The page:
Despite his influence, Kennan was never really comfortable in government. He always regarded himself as an outsider, and had little patience with critics. W. Averell Harriman, the U.S. ambassador in Moscow when Kennan was deputy between 1944 and 1946, remarked that Mr. Kennan was "a man who understood Russia but not the United States."
On December 21, 1951, President Truman announced the nomination of George Kennan to be the next United States ambassador to the Soviet Union. His appointment easily sailed through the Senate.
At the time U.S.-Soviet tensions had moved beyond the point at which diplomacy could play a significant role. In many measures to Kennan's consternation, the priorities of the administration focused more on solidifying alignments against the Soviets than negotiating differences with them.  "So far as I could see, we were expecting to be able to gain our objectives… without making any concessions thought, only 'if we were really all-powerful, and could hope to get away with it'. I very much doubted that this was the case."
In Moscow, Kennan found the atmosphere even more regimented than on his previous trips, with police guards following him everywhere, discouraging contact with Soviet citizens. At the time, Soviet propaganda charged the U.S. with preparing for future war, which Kennan did not wholly dismiss. "I began to ask myself whether… we had not contributed… by the over militarization of our policies and statements… to a belief in Moscow that it was war we were after."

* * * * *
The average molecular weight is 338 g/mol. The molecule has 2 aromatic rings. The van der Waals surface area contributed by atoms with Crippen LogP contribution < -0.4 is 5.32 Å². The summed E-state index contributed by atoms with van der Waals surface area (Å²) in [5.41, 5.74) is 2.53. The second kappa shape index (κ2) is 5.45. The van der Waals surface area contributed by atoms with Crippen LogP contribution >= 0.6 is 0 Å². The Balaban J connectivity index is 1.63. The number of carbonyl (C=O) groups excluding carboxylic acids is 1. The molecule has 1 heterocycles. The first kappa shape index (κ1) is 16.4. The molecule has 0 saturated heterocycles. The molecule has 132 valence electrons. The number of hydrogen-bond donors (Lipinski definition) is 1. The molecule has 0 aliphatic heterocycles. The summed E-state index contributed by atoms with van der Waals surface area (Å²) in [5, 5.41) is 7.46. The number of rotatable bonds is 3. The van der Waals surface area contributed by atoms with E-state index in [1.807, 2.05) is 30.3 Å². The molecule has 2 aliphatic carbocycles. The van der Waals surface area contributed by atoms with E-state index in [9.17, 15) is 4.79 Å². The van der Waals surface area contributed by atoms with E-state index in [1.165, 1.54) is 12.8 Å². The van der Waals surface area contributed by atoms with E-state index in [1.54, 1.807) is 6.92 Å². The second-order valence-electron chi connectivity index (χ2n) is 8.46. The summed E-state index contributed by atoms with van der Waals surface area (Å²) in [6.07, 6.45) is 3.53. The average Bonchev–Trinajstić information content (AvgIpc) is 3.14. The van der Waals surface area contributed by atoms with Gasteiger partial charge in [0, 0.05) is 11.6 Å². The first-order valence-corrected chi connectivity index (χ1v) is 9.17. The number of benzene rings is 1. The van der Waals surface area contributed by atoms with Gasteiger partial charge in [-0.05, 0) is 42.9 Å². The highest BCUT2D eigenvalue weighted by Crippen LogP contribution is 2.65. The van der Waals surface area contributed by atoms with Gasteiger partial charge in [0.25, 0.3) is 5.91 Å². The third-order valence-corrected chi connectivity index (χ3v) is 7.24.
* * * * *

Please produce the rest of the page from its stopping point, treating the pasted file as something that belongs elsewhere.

Kennan returned to Washington where he soon became embroiled in strong disagreements with Dwight D. Eisenhower's hawkish secretary of State, John Foster Dulles. Even so, he was able to work constructively with the new administration. In the summer of 1953, for example, President Eisenhower asked Kennan to chair the first of a series of top-secret teams, dubbed Operation Solarium, examining the advantages and disadvantages of continuing the Truman administration's approach of containment, and of seeking to "roll back" existing areas of Soviet influence. Upon completion of the project, the president appeared to endorse the group's recommendations. By lending his prestige to Kennan's position, the president tacitly signaled his intention to formulate the strategy of his administration within the framework of its predecessor's, despite the misgivings of some within the Republican Party. The critical difference between the Truman and Eisenhower approaches to containment, however, had to do with Eisenhower's concerns that the U.S. could not sustain high military expenditures over long periods of time. The new president thus sought to minimize costs not by acting whenever and wherever the Soviets acted (a strategy designed to avoid risk), but rather whenever and wherever the U.S. could afford to act.
Kennan returned to government service in the Kennedy administration, serving as ambassador to Yugoslavia from 1961-1963. Another brief stint of service occurred in 1967, when he was assigned to meet Svetlana Alliluyeva, the daughter of Joseph Stalin, in Switzerland and helped persuade her to come to the United States.
After the end of his brief ambassadorial post in Yugoslavia in 1963, Kennan spent the rest of his life in academia, becoming a leading realist critic of U.S. foreign policy. Having spent 18 months as a scholar at the Institute for Advanced Study between 1950 and 1952, Kennan permanently joined the faculty in 1956. During his career there, Kennan wrote 17 books and scores of articles on international relations. He won the Pulitzer Prize for history and a National Book Award for Russia Leaves the War, published in 1956. He again won a Pulitzer in 1967 for Memoirs, 1925-1950. A second volume, taking his reminiscences up to 1963, appeared in 1972. Among his other works were American Diplomacy 1900-1950, Sketches from a Life, published in 1989, and Around the Cragged Hill in 1993.